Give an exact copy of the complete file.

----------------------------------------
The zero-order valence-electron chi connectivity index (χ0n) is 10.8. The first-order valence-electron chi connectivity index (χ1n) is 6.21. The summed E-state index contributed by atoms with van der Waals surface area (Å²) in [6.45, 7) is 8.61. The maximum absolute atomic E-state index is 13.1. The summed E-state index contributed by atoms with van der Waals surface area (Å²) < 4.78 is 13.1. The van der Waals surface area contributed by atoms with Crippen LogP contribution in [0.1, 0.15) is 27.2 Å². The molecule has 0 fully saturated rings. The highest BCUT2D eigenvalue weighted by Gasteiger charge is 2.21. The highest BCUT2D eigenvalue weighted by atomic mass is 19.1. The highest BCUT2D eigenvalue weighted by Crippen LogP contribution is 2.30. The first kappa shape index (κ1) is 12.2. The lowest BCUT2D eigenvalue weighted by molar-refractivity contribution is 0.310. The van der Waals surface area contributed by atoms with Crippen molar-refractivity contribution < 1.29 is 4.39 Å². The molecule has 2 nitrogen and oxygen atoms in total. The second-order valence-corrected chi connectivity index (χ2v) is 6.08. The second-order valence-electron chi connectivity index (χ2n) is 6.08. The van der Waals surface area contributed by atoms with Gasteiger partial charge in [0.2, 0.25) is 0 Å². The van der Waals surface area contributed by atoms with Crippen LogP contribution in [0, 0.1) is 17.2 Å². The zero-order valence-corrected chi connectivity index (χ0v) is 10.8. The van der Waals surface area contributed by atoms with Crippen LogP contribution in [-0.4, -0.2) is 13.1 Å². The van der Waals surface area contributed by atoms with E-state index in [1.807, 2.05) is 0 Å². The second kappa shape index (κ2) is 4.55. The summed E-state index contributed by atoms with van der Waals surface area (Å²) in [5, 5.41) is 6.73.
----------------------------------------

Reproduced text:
The zero-order valence-electron chi connectivity index (χ0n) is 10.8. The first-order valence-electron chi connectivity index (χ1n) is 6.21. The summed E-state index contributed by atoms with van der Waals surface area (Å²) in [6.45, 7) is 8.61. The maximum absolute atomic E-state index is 13.1. The summed E-state index contributed by atoms with van der Waals surface area (Å²) < 4.78 is 13.1. The van der Waals surface area contributed by atoms with Crippen LogP contribution in [0.1, 0.15) is 27.2 Å². The molecule has 0 fully saturated rings. The highest BCUT2D eigenvalue weighted by Gasteiger charge is 2.21. The highest BCUT2D eigenvalue weighted by atomic mass is 19.1. The highest BCUT2D eigenvalue weighted by Crippen LogP contribution is 2.30. The first kappa shape index (κ1) is 12.2. The lowest BCUT2D eigenvalue weighted by molar-refractivity contribution is 0.310. The van der Waals surface area contributed by atoms with Crippen molar-refractivity contribution < 1.29 is 4.39 Å². The molecule has 2 nitrogen and oxygen atoms in total. The second-order valence-corrected chi connectivity index (χ2v) is 6.08. The second-order valence-electron chi connectivity index (χ2n) is 6.08. The van der Waals surface area contributed by atoms with Gasteiger partial charge in [0.2, 0.25) is 0 Å². The van der Waals surface area contributed by atoms with Crippen LogP contribution in [0, 0.1) is 17.2 Å². The zero-order valence-corrected chi connectivity index (χ0v) is 10.8. The van der Waals surface area contributed by atoms with Crippen LogP contribution in [-0.4, -0.2) is 13.1 Å². The van der Waals surface area contributed by atoms with E-state index in [1.807, 2.05) is 0 Å². The second kappa shape index (κ2) is 4.55. The summed E-state index contributed by atoms with van der Waals surface area (Å²) in [5, 5.41) is 6.73.